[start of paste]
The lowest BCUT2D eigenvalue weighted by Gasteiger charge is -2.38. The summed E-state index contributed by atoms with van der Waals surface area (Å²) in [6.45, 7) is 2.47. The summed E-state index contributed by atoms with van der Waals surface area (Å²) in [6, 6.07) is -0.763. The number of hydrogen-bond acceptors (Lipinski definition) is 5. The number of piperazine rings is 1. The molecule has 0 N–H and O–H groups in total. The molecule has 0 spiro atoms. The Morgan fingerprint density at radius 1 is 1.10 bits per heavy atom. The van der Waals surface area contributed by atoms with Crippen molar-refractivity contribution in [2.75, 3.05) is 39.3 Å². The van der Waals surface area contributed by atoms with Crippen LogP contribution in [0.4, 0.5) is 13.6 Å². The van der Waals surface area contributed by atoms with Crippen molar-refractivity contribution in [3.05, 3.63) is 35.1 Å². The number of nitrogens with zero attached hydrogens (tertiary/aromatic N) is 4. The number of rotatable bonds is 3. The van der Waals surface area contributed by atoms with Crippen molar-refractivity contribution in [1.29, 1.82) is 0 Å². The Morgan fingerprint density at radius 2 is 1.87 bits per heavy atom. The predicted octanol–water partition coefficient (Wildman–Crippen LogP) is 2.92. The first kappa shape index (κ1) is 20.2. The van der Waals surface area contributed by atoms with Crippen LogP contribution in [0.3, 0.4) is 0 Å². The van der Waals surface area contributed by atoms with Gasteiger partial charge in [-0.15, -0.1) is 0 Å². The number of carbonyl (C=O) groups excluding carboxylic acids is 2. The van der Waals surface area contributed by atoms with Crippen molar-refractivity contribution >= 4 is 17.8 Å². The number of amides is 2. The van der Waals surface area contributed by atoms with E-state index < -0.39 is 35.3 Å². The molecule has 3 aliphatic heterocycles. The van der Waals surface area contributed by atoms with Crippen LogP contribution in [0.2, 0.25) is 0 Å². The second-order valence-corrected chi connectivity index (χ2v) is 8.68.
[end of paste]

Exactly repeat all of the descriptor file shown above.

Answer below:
The lowest BCUT2D eigenvalue weighted by Gasteiger charge is -2.38. The summed E-state index contributed by atoms with van der Waals surface area (Å²) in [6.45, 7) is 2.47. The summed E-state index contributed by atoms with van der Waals surface area (Å²) in [6, 6.07) is -0.763. The number of hydrogen-bond acceptors (Lipinski definition) is 5. The number of piperazine rings is 1. The molecule has 0 N–H and O–H groups in total. The molecule has 0 spiro atoms. The Morgan fingerprint density at radius 1 is 1.10 bits per heavy atom. The van der Waals surface area contributed by atoms with Crippen molar-refractivity contribution in [2.75, 3.05) is 39.3 Å². The van der Waals surface area contributed by atoms with Crippen LogP contribution in [0.4, 0.5) is 13.6 Å². The van der Waals surface area contributed by atoms with Crippen molar-refractivity contribution in [3.05, 3.63) is 35.1 Å². The number of nitrogens with zero attached hydrogens (tertiary/aromatic N) is 4. The number of rotatable bonds is 3. The van der Waals surface area contributed by atoms with Crippen molar-refractivity contribution in [1.29, 1.82) is 0 Å². The Morgan fingerprint density at radius 2 is 1.87 bits per heavy atom. The predicted octanol–water partition coefficient (Wildman–Crippen LogP) is 2.92. The first kappa shape index (κ1) is 20.2. The van der Waals surface area contributed by atoms with Crippen LogP contribution in [0.3, 0.4) is 0 Å². The van der Waals surface area contributed by atoms with Gasteiger partial charge in [-0.15, -0.1) is 0 Å². The number of carbonyl (C=O) groups excluding carboxylic acids is 2. The van der Waals surface area contributed by atoms with Crippen molar-refractivity contribution >= 4 is 17.8 Å². The number of amides is 2. The van der Waals surface area contributed by atoms with E-state index < -0.39 is 35.3 Å². The molecule has 3 aliphatic heterocycles. The van der Waals surface area contributed by atoms with Crippen LogP contribution in [0.2, 0.25) is 0 Å². The second-order valence-corrected chi connectivity index (χ2v) is 8.68.